Several recent news reports had me thinking of the 1973 Charlton Heston movie Soylent Green, an “Al-Gorean” view of the Earth’s future as a dying planet no longer able to provide enough food to sustain the human population. At one point during the film, the mayor of New York treats his children to a visit to Central Park, where they get to see the tree. That’s right–the tree, because it is the last one, a feeble specimen ensconced in a guarded geodesic dome.
No, the inspiration for my thoughts was not the story about the Academy Award-winning former vice president’s huge carbon footprint due to his profuse use of energy at his Tennessee home. What brought this apocalyptic film to mind was a report prepared by economist Gary Shilling that shows that an increasing number of Americans–52.6 percent, up from 49.4 percent in 2000–receive significant handouts from government programs, and a second story about the shrinking percentage of Americans who are paying income taxes.
Combined, I wondered if these two trends show that we are moving toward a day when children will be taken to visit an amazing curiosity, the Last Taxpayer.
As reported by the Christian Science Monitor, Shilling’s analysis found that about one in five hold a government job or a job reliant on federal spending.
Approximately the same number receives Social Security or a government pension. About 19 million get food stamps while another 2 million receive subsidized housing. Another 5 million get education grants.
While many of these programs are popular, and some are arguably worthwhile, there are limits on how much government can provide without impairing the economy that makes this largess possible.
In 1950, only 28 percent of Americans received income from the government, but by 2040 it is projected to reach 60 percent. We must exercise caution if we are not to make a reality of Ben Franklin’s prophetic words, “When the people find that they can vote themselves money that will herald the end of the republic.”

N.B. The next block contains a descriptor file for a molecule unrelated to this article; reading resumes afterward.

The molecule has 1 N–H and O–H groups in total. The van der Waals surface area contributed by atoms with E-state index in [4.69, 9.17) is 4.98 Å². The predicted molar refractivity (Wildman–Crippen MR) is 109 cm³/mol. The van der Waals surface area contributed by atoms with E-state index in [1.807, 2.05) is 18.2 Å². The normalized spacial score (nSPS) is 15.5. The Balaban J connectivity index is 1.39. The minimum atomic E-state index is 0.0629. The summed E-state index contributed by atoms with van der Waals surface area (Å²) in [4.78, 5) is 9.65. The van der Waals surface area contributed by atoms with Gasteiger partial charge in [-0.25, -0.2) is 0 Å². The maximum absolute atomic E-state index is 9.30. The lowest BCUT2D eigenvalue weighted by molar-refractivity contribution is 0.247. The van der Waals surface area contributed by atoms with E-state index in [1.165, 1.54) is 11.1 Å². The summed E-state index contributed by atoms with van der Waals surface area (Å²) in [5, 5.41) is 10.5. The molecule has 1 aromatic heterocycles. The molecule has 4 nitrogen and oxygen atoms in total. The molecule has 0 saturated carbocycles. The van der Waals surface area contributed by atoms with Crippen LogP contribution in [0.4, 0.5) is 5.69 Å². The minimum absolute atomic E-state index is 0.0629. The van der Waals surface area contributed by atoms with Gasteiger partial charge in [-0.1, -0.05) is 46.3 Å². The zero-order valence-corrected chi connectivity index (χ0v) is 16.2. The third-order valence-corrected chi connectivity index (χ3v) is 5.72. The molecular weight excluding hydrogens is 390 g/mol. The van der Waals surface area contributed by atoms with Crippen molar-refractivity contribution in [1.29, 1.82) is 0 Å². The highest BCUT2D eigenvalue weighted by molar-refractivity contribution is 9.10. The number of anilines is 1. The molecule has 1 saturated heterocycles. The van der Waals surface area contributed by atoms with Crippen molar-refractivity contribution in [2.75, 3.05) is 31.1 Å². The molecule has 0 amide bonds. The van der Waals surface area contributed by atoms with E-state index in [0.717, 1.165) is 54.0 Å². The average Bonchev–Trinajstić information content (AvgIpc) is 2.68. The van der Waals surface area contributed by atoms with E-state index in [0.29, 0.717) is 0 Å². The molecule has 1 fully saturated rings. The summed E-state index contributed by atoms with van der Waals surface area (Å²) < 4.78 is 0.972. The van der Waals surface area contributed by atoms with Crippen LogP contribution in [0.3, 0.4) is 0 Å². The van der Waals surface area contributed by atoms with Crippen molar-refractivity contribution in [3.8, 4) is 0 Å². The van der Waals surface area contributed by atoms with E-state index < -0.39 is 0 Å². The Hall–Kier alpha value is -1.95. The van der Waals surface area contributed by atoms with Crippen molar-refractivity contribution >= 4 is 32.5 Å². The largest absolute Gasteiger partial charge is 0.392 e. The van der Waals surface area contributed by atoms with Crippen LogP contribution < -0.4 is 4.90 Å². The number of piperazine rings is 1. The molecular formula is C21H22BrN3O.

A second story about a trend that impacts our taxpaying future appeared in the Los Angeles Times and told of the shrinking proportion of Americans that are paying income tax. This year an estimated 50 million Americans–nearly a third of adults–will not pay income taxes. This is up from 18 percent in 1980.
For this, lawmakers from both political parties can take credit or blame, depending on your point of view. Both Democrats and Republicans like to push tax exemptions for groups they see as their constituencies. And let’s face it, those who receive the tax breaks almost universally believe they are just, while deductions for others are considered grossly unfair.
If the percentage of those receiving income from government continues to increase along with the percentage of those exempt from taxation, fewer citizens will be interested in opposing increases in taxes. As taxes go up, more people will scramble to be exempted or to get their hands on some of the proceeds, further compounding the problem.
As Alvin Rabushka, a senior fellow at the Hoover Institution and godfather of the flat tax, likes to say, “Taxes should be obvious and painful.”
Why? Because without these qualities, there is no opposition. Consider first a value-added-tax where an additional tax is imposed on a product at each stage of manufacture and distribution. By the time it gets to the customer, it is unclear as to how much they are paying for the item itself, and how much is going for taxes. Taxes like this are very hard to fight because they are virtually invisible. These invisible VATs are popular with politicians in Europe, and the countries that have them have the biggest governments.
On the other hand, for an example of the value of Rabushka’s dictum, imagine a 10 percent decrease in your paycheck due to a tax increase. There is a good bet that this highly visible tax will inspire you to get in touch with your congressional representative without delay.
And it is this reaction by average citizens that provides the only limit on how high taxes will go–as history tells us, King George didn’t give a hoot until the colonists took up arms.
If we are to survive as a viable nation where the economy prospers, government has the wherewithal to provide essential services and taxpayers are allowed to keep much of their hard earned income, Americans need to reexamine their priorities for taxing and spending. No one wants to end up as the Last Taxpayer.